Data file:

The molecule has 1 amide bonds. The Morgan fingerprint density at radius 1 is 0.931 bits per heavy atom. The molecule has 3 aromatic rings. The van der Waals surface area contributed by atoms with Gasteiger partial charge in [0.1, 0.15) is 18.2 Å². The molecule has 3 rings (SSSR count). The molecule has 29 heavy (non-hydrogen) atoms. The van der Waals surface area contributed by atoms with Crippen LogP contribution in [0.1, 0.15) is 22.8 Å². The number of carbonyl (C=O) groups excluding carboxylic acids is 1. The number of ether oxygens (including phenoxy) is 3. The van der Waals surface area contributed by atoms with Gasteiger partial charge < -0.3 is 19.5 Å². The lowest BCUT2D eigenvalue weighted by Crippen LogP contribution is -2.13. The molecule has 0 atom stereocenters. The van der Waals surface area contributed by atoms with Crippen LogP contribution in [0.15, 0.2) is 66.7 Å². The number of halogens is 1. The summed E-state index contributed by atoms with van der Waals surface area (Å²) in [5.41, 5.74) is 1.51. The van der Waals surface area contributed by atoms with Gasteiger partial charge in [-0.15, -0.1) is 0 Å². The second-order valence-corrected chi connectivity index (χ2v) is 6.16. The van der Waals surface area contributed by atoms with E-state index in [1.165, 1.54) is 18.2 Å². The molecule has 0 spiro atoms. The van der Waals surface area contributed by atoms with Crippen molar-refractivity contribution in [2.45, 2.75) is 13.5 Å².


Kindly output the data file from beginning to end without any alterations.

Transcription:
The molecule has 1 amide bonds. The Morgan fingerprint density at radius 1 is 0.931 bits per heavy atom. The molecule has 3 aromatic rings. The van der Waals surface area contributed by atoms with Gasteiger partial charge in [0.1, 0.15) is 18.2 Å². The molecule has 3 rings (SSSR count). The molecule has 29 heavy (non-hydrogen) atoms. The van der Waals surface area contributed by atoms with Crippen LogP contribution in [0.1, 0.15) is 22.8 Å². The number of carbonyl (C=O) groups excluding carboxylic acids is 1. The number of ether oxygens (including phenoxy) is 3. The van der Waals surface area contributed by atoms with Gasteiger partial charge < -0.3 is 19.5 Å². The lowest BCUT2D eigenvalue weighted by Crippen LogP contribution is -2.13. The molecule has 0 atom stereocenters. The van der Waals surface area contributed by atoms with Crippen LogP contribution in [0.15, 0.2) is 66.7 Å². The number of halogens is 1. The summed E-state index contributed by atoms with van der Waals surface area (Å²) in [5.41, 5.74) is 1.51. The van der Waals surface area contributed by atoms with Gasteiger partial charge in [-0.15, -0.1) is 0 Å². The second-order valence-corrected chi connectivity index (χ2v) is 6.16. The van der Waals surface area contributed by atoms with E-state index in [1.165, 1.54) is 18.2 Å². The molecule has 0 spiro atoms. The van der Waals surface area contributed by atoms with Crippen molar-refractivity contribution in [2.45, 2.75) is 13.5 Å².